Based on the treaties signed, and the recognition of sovereign land ownership by the 1980 SCOTUS, there is a clear legal standing to sue for the return of, at least, the land specified as the Great Sioux Reservation - excluding the unceded hunting grounds. The Lakotah, in refusing the payment for land taken illegally under claim of eminent domain (as historically rejected by SCOTUS 1980), may have the standing to sue the US government for the western portion of South Dakota - in which they can live under sovereign powers.
Subsequent posts will emphasize the importance of the Republic of Lakotah, and why every Sioux and freedom loving libertarian should support this endeavor.
-----------------------------------------------------------------FORT LARAMIE TREATY
APRIL 29, 1868
TREATY WITH THE SIOUX-- BRULÉ, OGLALA, MINICONJOU, YANKTONAIS, HUNKPAPA, BLACKFEET, CUTHEAD, TWO KETTLE, SANS ARCS, AND SANTEE--AND ARAPAHO
15 Stat., 635.
Ratified, Feb. 16, 1869.
Proclaimed, Feb. 24, 1869
Articles of a treaty made and concluded by and between Lieutenant-General William T. Sherman, General William S. Harney, General Alfred H. Terry, General C. C,. Augur, J. B. Henderson, Nathaniel G. Taylor, John B. Sanborn, and Samuel F. Tappan, duly appointed commissioners on the part of the United States, and the different bands of the Sioux Nation of Indians, by their chiefs and head-men, whose names are hereto subscribed, they being duly authorized to act in the premises.
ARTICLE 1. From this day forward all war between the parties to this agreement shall forever cease. The Government of the United States desires peace, and its honor is hereby pledged to keep it. The Indians desire peace, and they now pledge their honor to maintain it.
If bad men among the whites, or among other people subject to the authority of the United States, shall commit any wrong upon the person or property of the Indians, the United States will, upon proof made to the agent and forwarded to the Commissioner of Indian Affairs at Washington City, proceed at once to cause the offender to be arrested and punished according to the laws of the United States, and also re-imburse the injured person for the loss sustained.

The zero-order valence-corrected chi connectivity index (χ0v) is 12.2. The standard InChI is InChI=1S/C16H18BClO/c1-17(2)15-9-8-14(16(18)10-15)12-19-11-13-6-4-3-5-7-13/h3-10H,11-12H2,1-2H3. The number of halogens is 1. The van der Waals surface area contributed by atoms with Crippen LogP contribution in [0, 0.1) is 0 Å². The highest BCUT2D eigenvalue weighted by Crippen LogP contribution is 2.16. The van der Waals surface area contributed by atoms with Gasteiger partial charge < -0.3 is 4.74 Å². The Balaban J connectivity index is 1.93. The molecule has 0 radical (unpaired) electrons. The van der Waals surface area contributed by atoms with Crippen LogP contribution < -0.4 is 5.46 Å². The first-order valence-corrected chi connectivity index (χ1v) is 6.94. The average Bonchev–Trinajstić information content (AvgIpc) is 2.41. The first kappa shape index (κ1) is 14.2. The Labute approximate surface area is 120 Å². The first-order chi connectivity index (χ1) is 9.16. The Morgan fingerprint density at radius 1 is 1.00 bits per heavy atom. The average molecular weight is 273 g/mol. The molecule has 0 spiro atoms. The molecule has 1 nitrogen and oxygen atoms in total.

If bad men among the Indians shall commit a wrong or depredation upon the person or property of any one, white, black, or Indian, subject to the authority of the United States, and at peace therewith, the Indians herein named solemnly agree that they will, upon proof made to their agent and notice by him, deliver up the wrong-doer to the United States, to be tried and punished according to its laws; and in case they wilfully refuse so to do, the person injured shall be re-imbursed for his loss from the annuities or other moneys due or to become due to them under this or other treaties made with the United States. And the President, on advising with the Commissioner of Indian Affairs, shall prescribe such rules and regulations for ascertaining damages under the provisions of this article as in his judgment may be proper. But no one sustaining loss while violating the provisions of this treaty or the laws of the United States shall be re-imbursed therefor.